Friday, March 23, 2001

Poignant ending for Smith & Son

The (Cherry Hill, N.J.) Courier-Post

Saul Smith shouts after making one of his five 3-pointers.
(Gary Landers photo)
| ZOOM |
        PHILADELPHIA — Tubby Smith, the coach of Kentucky, said goodbye to his only senior Thursday night. He was his first recruit. He was also his point guard. He is his son.

        Saul Smith played his last collegiate game on the floor of the First Union Center. The 20,270 in attendance — the largest crowd to see a college basketball game in Pennsylvania history — and his father saw Smith bow out of the NCAA tournament to Southern California.

        There were no emotional hugs on the court between father and son after the 80-76 loss. They shook hands with the Trojans and then slowly walked up the tunnel beneath the Kentucky fans and into their locker room.

        There Saul cried.

        “I was definitely trying to hold it in until I got in private,” Saul said.

        Saul Smith has learned to hold a lot of his emotions in check the last four years in Lexington, where he leaves ninth in Kentucky history in assists.

        The 6-foot-2, 175-pounder was criticized and chastised by fans for four years.

        He heard the chants “daddy's girl” at opposing Southeast Conference arenas. But the insults hit a low Jan. 27 when he was booed at Rupp Arena, where he finished with a 48-5 career record, even though he scored a career-high 18 points against Vanderbilt.

        “I'm his biggest fan,” Tubby said about his son. “I probably couldn't do what he has been able to endure and tolerate. Could you imagine Jack Nicklaus and Arnold Palmer trying to make a putt with people distracting them?

        “He is a tough, bright young man. I'm his biggest admirer.”

        Saul didn't just have to endure the harsh criticism on himself. He heard the catcalls for his father, who won a national championship his first year in 1997-98 and has averaged 27.5 wins in his four seasons at Kentucky.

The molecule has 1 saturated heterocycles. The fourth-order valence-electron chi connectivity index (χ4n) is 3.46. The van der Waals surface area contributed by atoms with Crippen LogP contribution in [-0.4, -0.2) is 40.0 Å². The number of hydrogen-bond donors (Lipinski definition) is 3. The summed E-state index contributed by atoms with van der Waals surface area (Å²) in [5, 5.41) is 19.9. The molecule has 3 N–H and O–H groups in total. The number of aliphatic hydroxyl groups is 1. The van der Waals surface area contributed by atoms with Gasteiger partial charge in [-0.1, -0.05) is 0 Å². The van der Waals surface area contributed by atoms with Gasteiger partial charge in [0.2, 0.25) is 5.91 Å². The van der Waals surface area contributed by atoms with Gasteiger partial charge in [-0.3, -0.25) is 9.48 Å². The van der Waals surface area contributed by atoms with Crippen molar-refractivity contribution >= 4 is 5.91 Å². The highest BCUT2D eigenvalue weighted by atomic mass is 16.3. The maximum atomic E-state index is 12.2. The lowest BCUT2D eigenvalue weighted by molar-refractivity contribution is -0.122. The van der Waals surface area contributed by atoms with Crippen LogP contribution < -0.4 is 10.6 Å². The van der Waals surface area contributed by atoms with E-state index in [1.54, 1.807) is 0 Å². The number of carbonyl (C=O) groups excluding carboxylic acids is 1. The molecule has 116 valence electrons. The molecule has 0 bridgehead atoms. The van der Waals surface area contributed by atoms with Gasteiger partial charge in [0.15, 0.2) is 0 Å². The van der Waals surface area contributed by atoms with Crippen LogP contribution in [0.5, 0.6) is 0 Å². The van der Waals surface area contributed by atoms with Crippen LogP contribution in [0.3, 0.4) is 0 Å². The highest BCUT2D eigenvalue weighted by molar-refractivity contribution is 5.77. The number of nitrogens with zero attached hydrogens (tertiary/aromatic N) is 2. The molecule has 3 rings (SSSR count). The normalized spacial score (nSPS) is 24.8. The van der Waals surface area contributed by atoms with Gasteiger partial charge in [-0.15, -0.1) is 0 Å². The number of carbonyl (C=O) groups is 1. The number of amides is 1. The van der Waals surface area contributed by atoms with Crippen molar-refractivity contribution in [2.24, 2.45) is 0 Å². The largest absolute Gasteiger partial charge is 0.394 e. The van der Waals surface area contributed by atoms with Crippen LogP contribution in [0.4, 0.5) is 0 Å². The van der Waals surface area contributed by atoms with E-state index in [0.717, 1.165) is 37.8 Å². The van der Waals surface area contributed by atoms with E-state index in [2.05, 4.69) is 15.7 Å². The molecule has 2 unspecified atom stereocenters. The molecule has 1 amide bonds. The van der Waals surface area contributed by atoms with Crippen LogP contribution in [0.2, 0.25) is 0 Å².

But in the Blue and White's eyes, Tubby Smith is no Rick Pitino, whom he replaced four years ago. Pitino had won a national title with the Wildcats in 1996 and brought Kentucky to the Final Four in 1993 and 1997.

        Pitino was hired Wednesday to resurrect state rival Louisville's program like he did at Kentucky, which was on sanctions from the NCAA when he arrived in 1989.

        “He's handled it well,” Saul said about his father. “He's handled it the way he has always handled criticism.”

        Smith hit a three-pointer to cut USC's lead to 48-42 with 15:46 left. Another three-pointer by Smith pulled Kentucky to 57-54 with 9:42 to play. After a USC basket, Smith hit another three-pointer at the top of the key to make it 59-57.

        Kentucky, however, could never take the lead and Saul Smith finished with 17 points and four assists.

        “I look at the last four years and it has been a great opportunity to play for my father and it something I will remember the rest of my life,” said Saul, who averaged 6.5 points and 3.9 assists this season. “How many kids even have a father, let alone play for him? And, he is not only my father but the best coach in America.”

        Saul doesn't plan to follow his father's footsteps and go into coaching. He wants to go to law school.

       Complete tournament coverage at

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